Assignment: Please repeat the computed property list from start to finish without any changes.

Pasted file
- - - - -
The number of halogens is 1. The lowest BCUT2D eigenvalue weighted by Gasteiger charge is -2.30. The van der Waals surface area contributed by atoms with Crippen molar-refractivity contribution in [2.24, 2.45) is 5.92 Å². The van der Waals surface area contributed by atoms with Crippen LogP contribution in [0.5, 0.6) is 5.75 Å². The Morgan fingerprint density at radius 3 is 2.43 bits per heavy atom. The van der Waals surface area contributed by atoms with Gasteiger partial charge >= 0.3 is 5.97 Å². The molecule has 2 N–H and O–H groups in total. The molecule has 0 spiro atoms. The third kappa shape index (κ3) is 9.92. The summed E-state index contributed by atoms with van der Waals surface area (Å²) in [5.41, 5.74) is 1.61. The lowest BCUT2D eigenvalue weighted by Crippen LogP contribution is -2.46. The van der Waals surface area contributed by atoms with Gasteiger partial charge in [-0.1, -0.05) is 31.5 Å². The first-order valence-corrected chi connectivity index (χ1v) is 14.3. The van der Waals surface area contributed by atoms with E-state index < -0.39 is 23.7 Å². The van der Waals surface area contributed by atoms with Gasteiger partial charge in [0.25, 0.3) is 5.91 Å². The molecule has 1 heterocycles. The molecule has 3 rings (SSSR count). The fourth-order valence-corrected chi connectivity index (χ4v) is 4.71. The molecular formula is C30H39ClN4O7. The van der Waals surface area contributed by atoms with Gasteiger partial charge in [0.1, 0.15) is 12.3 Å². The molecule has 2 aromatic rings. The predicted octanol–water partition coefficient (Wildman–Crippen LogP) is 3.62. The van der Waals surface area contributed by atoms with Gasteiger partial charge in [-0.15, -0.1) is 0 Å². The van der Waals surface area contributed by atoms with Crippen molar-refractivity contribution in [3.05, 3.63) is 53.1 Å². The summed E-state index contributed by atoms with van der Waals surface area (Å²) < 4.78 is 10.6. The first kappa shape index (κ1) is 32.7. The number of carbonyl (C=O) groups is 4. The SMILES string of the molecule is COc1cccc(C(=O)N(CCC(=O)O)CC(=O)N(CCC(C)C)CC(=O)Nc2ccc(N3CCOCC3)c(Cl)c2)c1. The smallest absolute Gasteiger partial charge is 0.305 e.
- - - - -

The number of halogens is 1. The lowest BCUT2D eigenvalue weighted by Gasteiger charge is -2.30. The van der Waals surface area contributed by atoms with Crippen molar-refractivity contribution in [2.24, 2.45) is 5.92 Å². The van der Waals surface area contributed by atoms with Crippen LogP contribution in [0.5, 0.6) is 5.75 Å². The Morgan fingerprint density at radius 3 is 2.43 bits per heavy atom. The van der Waals surface area contributed by atoms with Gasteiger partial charge >= 0.3 is 5.97 Å². The molecule has 2 N–H and O–H groups in total. The molecule has 0 spiro atoms. The third kappa shape index (κ3) is 9.92. The summed E-state index contributed by atoms with van der Waals surface area (Å²) in [5.41, 5.74) is 1.61. The lowest BCUT2D eigenvalue weighted by Crippen LogP contribution is -2.46. The van der Waals surface area contributed by atoms with Gasteiger partial charge in [-0.1, -0.05) is 31.5 Å². The first-order valence-corrected chi connectivity index (χ1v) is 14.3. The van der Waals surface area contributed by atoms with E-state index < -0.39 is 23.7 Å². The van der Waals surface area contributed by atoms with Gasteiger partial charge in [0.25, 0.3) is 5.91 Å². The molecule has 1 heterocycles. The molecule has 3 rings (SSSR count). The fourth-order valence-corrected chi connectivity index (χ4v) is 4.71. The molecular formula is C30H39ClN4O7. The van der Waals surface area contributed by atoms with Gasteiger partial charge in [0.1, 0.15) is 12.3 Å². The molecule has 2 aromatic rings. The predicted octanol–water partition coefficient (Wildman–Crippen LogP) is 3.62. The van der Waals surface area contributed by atoms with Gasteiger partial charge in [-0.15, -0.1) is 0 Å². The van der Waals surface area contributed by atoms with Crippen molar-refractivity contribution in [3.05, 3.63) is 53.1 Å². The summed E-state index contributed by atoms with van der Waals surface area (Å²) < 4.78 is 10.6. The first kappa shape index (κ1) is 32.7. The number of carbonyl (C=O) groups is 4. The SMILES string of the molecule is COc1cccc(C(=O)N(CCC(=O)O)CC(=O)N(CCC(C)C)CC(=O)Nc2ccc(N3CCOCC3)c(Cl)c2)c1. The smallest absolute Gasteiger partial charge is 0.305 e.